• Service: Tax, Mergers & Acquisitions, Global Compliance Management Services, International Tax
  • Type: Regulatory update
  • Date: 6/3/2014

Germany - Loss carryforwards in mergers; earnings stripping rules 

June 3: Germany’s federal tax court (BFH) issued decisions in cases concerning:

  • The tax authority’s treatment of a loss carryforward in the merger of a profit corporation into a loss corporation
  • Requalification of interest in light of an income tax treaty’s “equal treatment article”

Loss carryforwards in mergers

In one case, the court held that, for 2013 (the year under dispute), a loss carryforward was not forfeited when a profit corporation merged into a sister corporation that had the loss carryforwards.

The position of the tax authorities was that loss carryforwards could not be recognized under a then-applicable anti-abuse rule prohibiting structuring possibilities, given that the reason for the merger was to reduce tax by offsetting the profits of the transferring entity with the existing loss carryforwards of the receiving entity.

The BFH, however, concluded that the merger of the profit corporation into the loss corporation must be recognized and that the general abuse rules were not applicable, because of special provisions governing the merger of a profit corporation into a loss corporation.

Thin capitalization and earning stripping rules

Current rules may limit the deduction of interest as a business expense (i.e., the earnings stripping rules). Previously, taxpayers had to consider the "thin cap rules" when determining the interest deduction at the level of the corporations. When criteria for the thin cap rules were met, interest payments were “re-qualified” as constructive dividend and, as such, were added to the taxpayer’s income.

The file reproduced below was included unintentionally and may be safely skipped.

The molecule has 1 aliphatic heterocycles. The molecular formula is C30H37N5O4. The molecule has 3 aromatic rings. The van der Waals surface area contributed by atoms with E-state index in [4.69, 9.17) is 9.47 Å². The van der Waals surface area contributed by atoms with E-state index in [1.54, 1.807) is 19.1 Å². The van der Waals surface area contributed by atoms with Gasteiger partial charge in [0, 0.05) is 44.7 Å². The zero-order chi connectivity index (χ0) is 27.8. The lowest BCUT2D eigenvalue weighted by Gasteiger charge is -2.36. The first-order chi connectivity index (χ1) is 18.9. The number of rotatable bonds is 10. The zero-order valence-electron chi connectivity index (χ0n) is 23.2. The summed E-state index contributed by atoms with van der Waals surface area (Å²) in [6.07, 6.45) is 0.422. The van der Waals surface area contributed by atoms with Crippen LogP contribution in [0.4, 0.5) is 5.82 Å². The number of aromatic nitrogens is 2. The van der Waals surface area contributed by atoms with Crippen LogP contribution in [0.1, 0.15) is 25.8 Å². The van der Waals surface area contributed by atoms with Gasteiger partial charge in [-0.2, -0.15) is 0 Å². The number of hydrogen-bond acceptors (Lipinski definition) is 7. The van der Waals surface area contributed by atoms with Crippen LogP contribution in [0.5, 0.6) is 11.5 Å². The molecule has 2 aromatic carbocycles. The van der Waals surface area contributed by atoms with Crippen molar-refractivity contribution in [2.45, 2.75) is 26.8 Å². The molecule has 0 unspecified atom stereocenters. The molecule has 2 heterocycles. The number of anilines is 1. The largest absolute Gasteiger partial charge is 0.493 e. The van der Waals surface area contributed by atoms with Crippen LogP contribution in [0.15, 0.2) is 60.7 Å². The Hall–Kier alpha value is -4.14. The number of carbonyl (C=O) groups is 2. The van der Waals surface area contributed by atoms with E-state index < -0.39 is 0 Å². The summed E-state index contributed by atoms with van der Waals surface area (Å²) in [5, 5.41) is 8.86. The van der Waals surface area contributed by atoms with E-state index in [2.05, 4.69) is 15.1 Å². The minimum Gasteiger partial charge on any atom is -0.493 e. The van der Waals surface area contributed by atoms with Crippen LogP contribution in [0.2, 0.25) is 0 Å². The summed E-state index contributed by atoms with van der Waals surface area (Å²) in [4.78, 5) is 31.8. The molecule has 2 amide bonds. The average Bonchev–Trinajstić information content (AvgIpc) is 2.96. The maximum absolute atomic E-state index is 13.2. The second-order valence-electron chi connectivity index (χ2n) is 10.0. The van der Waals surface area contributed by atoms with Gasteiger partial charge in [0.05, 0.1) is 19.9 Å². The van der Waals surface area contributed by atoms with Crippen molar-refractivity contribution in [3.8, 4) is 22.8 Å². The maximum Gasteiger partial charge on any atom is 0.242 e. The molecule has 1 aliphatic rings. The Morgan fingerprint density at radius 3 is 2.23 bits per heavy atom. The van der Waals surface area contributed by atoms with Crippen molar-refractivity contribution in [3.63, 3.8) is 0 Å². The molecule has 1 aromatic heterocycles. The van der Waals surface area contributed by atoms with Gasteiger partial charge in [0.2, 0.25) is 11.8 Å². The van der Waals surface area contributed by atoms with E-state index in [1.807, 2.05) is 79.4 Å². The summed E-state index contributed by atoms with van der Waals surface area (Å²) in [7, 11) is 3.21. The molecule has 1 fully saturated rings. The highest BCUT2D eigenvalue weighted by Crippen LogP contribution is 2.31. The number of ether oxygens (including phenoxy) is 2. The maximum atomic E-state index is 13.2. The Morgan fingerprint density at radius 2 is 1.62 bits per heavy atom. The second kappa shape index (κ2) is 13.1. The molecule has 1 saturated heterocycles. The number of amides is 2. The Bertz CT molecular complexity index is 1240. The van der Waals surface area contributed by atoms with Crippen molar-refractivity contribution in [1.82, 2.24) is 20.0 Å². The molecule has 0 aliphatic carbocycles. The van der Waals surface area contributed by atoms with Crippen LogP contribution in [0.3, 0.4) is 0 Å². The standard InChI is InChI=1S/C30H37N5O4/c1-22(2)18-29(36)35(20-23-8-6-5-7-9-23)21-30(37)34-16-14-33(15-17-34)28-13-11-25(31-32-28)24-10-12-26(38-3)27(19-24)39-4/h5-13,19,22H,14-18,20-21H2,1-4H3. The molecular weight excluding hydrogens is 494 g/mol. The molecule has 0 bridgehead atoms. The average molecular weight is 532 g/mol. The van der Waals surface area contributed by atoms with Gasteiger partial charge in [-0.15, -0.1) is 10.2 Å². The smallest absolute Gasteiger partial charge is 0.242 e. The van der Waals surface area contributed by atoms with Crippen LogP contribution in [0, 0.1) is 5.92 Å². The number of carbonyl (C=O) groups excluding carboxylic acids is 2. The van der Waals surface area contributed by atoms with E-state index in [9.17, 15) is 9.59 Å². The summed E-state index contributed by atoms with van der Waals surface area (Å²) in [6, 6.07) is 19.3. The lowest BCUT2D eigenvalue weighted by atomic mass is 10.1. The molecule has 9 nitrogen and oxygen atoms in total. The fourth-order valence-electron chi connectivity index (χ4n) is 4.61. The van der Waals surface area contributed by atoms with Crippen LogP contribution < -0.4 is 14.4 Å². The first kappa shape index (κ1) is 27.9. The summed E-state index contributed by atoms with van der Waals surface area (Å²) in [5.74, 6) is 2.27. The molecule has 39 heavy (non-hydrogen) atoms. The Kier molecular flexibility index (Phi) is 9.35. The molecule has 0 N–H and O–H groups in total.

The federal tax court (BFH) held that application of these “requalification rules” violate the principle of equal treatment under the Germany-United States income tax treaty (1989). The case concerned a U.S. LLC that held controlling interests in Irish and German limited liability companies (GmbH) and a loan made to a German “sister GmbH” and the treatment of the interest paid on the loan. The German sister GmbH had claimed the interest payments as a business expense, but the German tax authorities re-qualified the interest payment as constructive dividends instead, by applying the former “thin cap rules“.

The BFH found that a loan granted by a foreign parent company to a domestic subsidiary could not be requalified as constructive dividend if the company were not entitled to corporate income tax crediting.

Read a June 2014 report [PDF 1.66 MB] prepared by the KPMG member firm in Germany: German Tax Monthly

The KPMG report also discusses the following topics:

  • The constitutionality of non-deductibility of trade tax
  • A decision of the lower tax court of Münster concerning amendments of incorrect statements in the declaration of the tax-specific capital contribution account
  • KPMG’s 2014 German Tax Card
  • The determination of extended trade income reduction for real property
  • Status of a bill for tax simplification

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